When more women take the lead in business, the financial picture gets brighter. Not just for the ladies at the top, but for the companies that they direct.
The research proves it: Corporations with a consistent female presence on their boards report better returns on sales, invested capital and equity than those whose board rooms lack gender diversity. Still, in the U.S. today, women hold fewer than 17 percent of the seats on corporate boards.
Women are clearly good for business. But is business good to women?
For instance: When it comes to gender equity, we’ve made huge strides in everything from education (women earn 60 percent of college degrees) to C-suite stature (check out Marissa Mayer’s annual compensation). But, Ms. Mayer and her cohorts aside, women are paid just 78 cents for every dollar a man makes.
Clearly, it’s not enough to quote statistics. How do women build momentum to move toward full equity? The infographic also captures upbeat advice from female CEOs and offers 10 tips to inspire women to go for the brass ring.
Take the long view with a clear snapshot of the progress, the obstacles and the path to women’s leadership.
(This was the guest post by Jason Gilbert – thank you!)
I’ll be the first to admit to fast forwarding through the ads on my DVR. If I have the option to skip an ad after 5 seconds on youtube, I do, and one of the reasons I have Sirius radio in my car is its absence of ads. Every day, we’re bombarded with advertising from all corners, so when I have the chance to seek relief from the barrage, I gladly take it. But what if ads were more than just advertising? What if ads had the power to not just sell products, but to raise awareness? Open hearts? Change minds? Am I being too optimistic? I don’t think so.
Last year, I wrote about Always’ #LikeAGirl campaign, and how I applauded the P&G company for doing something more with their advertising budget. Instead of yet another 30 second television spot toting the amazing absorption rate of their sanitary pads, they created a video that highlighted the power of negative social norms, and how the language we all use on a regular basis can impact those around us in profoundly detrimental ways. Yes, at the end of the day it was an advertising campaign designed to sell products, but it did so in a way that raised awareness of a very important and pressing issue. (Watch a talk by the amazing filmmaker behind #LikeAGirl, Lauren Greenfield)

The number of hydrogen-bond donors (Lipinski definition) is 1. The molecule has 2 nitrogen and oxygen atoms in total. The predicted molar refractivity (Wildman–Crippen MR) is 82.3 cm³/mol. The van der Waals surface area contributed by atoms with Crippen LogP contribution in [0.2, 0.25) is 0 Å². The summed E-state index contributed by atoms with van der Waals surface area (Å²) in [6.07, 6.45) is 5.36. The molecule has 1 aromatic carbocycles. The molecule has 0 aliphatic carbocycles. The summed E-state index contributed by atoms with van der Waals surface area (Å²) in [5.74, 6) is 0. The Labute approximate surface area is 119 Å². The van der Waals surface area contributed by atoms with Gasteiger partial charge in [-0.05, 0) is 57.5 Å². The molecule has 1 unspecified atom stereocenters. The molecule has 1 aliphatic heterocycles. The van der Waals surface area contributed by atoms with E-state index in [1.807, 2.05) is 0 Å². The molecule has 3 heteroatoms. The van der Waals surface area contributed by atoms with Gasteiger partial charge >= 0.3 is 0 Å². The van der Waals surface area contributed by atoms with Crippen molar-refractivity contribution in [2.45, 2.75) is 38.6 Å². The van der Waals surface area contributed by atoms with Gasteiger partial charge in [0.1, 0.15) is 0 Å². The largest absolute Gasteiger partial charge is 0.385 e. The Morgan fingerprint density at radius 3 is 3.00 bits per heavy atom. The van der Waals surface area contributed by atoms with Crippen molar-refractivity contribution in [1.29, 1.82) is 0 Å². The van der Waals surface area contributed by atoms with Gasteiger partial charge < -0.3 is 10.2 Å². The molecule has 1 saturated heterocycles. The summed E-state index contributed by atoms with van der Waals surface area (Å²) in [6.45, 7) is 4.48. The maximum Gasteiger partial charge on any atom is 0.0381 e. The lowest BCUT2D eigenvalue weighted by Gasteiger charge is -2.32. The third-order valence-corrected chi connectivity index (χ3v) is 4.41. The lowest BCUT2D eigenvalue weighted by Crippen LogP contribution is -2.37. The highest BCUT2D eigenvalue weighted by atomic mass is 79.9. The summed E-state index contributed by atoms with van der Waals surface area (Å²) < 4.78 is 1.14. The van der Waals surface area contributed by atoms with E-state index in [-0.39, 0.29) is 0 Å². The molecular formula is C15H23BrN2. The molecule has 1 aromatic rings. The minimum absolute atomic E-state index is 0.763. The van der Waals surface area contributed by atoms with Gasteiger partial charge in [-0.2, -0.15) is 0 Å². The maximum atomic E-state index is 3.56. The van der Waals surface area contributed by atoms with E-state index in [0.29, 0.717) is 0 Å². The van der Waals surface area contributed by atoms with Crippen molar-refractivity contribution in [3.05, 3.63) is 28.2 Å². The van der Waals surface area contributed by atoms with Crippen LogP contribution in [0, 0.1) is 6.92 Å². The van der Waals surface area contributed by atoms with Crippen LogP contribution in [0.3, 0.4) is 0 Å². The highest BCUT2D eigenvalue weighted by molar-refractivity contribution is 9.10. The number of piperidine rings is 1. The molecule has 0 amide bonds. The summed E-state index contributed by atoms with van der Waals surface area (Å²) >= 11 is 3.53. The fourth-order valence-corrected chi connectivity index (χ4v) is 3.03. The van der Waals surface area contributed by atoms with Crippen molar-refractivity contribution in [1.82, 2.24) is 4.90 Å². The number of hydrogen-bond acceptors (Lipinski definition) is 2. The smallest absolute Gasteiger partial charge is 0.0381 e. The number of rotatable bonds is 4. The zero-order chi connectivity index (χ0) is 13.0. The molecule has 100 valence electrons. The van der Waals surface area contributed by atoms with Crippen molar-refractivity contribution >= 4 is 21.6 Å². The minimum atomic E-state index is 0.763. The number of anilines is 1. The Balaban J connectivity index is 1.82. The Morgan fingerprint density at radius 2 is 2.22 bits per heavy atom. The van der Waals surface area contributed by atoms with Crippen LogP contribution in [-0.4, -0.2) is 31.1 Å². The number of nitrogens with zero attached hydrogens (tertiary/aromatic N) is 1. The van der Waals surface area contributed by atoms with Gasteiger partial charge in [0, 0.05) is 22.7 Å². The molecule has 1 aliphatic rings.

Today I read yet another article listing the possible reasons why women were not in more leadership positions in financial services firms. The title of the Bloomberg article was called “Stuck in the Middle”. It reminded me of a poem I wrote back in 2001 when I was a Partner and Managing Director at Goldman Sachs which had exactly the same title. I actually forgot I wrote it and cannot remember the last time I looked at it. At the time I was working in the Executive Office helping to manage the careers of the firm’s most senior leaders. Clearly it is a poem written at a point of frustration about progress being so slow. It was a journal entry, one of many I wrote, that captured the ups and downs of trying to create change at a firm, and in an industry, I cared deeply about.